This ‘Look (Far) East’ policy isn’t exactly new among Western countries. Southeast Asia has seen a surge in recognition by superpower and rising economies, with prime ministers from Britain, Canada, China, India and Japan – to name a few – have come a-courting.

The growing interest is understandable: Asean remains one of the most rapidly growing regions of the global economy, due to its overall competitiveness as a low cost manufacturing hub and its fast growing domestic consumer markets. The increase in mid-income households, inter-Asian trade and manufacturing supply chains with Northeast Asia and expansion in infrastructural spend and urban development also play an important role in elevating the Asean economy as a whole. Once Asean becomes a single economic bloc in 2015, accessibility to one market means you gain access to others within Asean.

I am undeniably a strong advocate of Canada’s expansion in the Asean region and was glad that the Harper administration had signed a joint declaration of cooperation with Asean under the Global Commerce Strategy. In fact, as testimony to our commitment to the region, we set up office in Malaysia three years ago, subsequently opening in Singapore and Hong Kong (headquarters still remains in Vancouver).

But growth is a two-way street: Asean stands to benefit by doing business with Canada and the rest of the developed world, too. For the very reason that different product offerings and skills, and the sharing of knowledge can help diversify economies, better equip human capital, increase productivity and, hopefully, translate to more equitable living in the global society.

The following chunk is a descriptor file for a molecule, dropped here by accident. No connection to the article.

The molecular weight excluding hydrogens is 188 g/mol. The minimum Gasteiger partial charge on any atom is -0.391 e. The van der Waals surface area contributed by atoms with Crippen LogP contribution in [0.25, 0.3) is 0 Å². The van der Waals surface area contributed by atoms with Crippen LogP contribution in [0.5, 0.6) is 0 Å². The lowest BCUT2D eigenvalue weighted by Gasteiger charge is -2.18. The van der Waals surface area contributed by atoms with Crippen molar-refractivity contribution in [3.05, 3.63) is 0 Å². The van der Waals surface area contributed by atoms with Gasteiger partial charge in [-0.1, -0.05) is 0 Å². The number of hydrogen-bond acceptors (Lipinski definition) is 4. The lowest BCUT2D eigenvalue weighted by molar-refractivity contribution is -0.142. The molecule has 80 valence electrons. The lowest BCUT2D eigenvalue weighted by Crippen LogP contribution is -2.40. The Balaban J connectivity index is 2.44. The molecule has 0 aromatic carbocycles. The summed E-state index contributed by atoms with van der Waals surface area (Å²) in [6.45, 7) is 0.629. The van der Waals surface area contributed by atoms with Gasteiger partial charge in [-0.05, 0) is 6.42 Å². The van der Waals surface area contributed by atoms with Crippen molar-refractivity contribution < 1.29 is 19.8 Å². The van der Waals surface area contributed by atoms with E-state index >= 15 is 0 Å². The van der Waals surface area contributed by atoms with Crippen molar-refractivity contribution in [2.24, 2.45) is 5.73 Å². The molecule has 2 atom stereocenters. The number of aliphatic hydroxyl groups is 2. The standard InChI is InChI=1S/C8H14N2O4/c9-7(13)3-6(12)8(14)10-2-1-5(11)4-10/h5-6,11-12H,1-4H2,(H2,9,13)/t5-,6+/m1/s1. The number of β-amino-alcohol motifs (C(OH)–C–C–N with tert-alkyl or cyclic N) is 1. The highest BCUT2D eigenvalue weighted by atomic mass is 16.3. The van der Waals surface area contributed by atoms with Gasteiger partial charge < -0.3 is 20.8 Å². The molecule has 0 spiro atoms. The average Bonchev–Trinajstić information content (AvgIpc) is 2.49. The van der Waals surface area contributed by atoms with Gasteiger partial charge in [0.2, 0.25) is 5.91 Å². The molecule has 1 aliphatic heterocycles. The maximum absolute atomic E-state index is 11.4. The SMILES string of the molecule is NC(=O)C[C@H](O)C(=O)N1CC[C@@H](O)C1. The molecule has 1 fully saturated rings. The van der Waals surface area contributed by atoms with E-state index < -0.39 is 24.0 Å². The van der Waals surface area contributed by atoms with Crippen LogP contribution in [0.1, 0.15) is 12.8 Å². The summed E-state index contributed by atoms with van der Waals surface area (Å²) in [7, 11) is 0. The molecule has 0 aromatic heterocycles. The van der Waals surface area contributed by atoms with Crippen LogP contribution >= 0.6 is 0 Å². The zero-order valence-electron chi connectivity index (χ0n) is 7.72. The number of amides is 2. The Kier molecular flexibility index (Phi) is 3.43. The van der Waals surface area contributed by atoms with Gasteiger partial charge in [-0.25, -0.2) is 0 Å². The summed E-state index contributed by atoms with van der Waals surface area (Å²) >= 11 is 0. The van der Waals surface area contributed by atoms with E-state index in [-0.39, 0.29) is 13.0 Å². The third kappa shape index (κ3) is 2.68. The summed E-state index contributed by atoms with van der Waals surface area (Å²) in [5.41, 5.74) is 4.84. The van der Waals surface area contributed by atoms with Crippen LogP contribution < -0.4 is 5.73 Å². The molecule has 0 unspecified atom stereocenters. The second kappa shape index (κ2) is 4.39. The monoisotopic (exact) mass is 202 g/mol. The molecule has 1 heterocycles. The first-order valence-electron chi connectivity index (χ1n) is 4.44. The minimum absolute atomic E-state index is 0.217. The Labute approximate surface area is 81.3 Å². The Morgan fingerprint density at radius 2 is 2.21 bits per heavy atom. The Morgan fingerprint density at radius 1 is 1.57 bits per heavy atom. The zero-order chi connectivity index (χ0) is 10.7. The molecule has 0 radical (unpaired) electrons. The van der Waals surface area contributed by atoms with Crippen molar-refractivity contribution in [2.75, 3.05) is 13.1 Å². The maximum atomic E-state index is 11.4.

Canada is, for me, a country other economies from the East can leverage on.  Canada ranks as one of the top countries in GDP among the G7, no doubt propelled by its sound financial, banking and political systems and the oil boom. Alberta, a province in Southwest Canada, has the third largest proven oil reserve in the world, after Saudi Arabia and Venezuela. Canada has now joined the ranks of exporting oil nations, and is reported to supply more petroleum to the US than Mexico or Saudi Arabia. Realising the potential in this North American country, China, Japan, Kuwait, Malaysia and recently India, have acquired stakes in the Canadian energy sector.


This means an increase in job creation, particularly in cities like Calgary and Edmonton and neighbouring satellite cities. Job creation equals migration and translates to a surging demand in rental housing.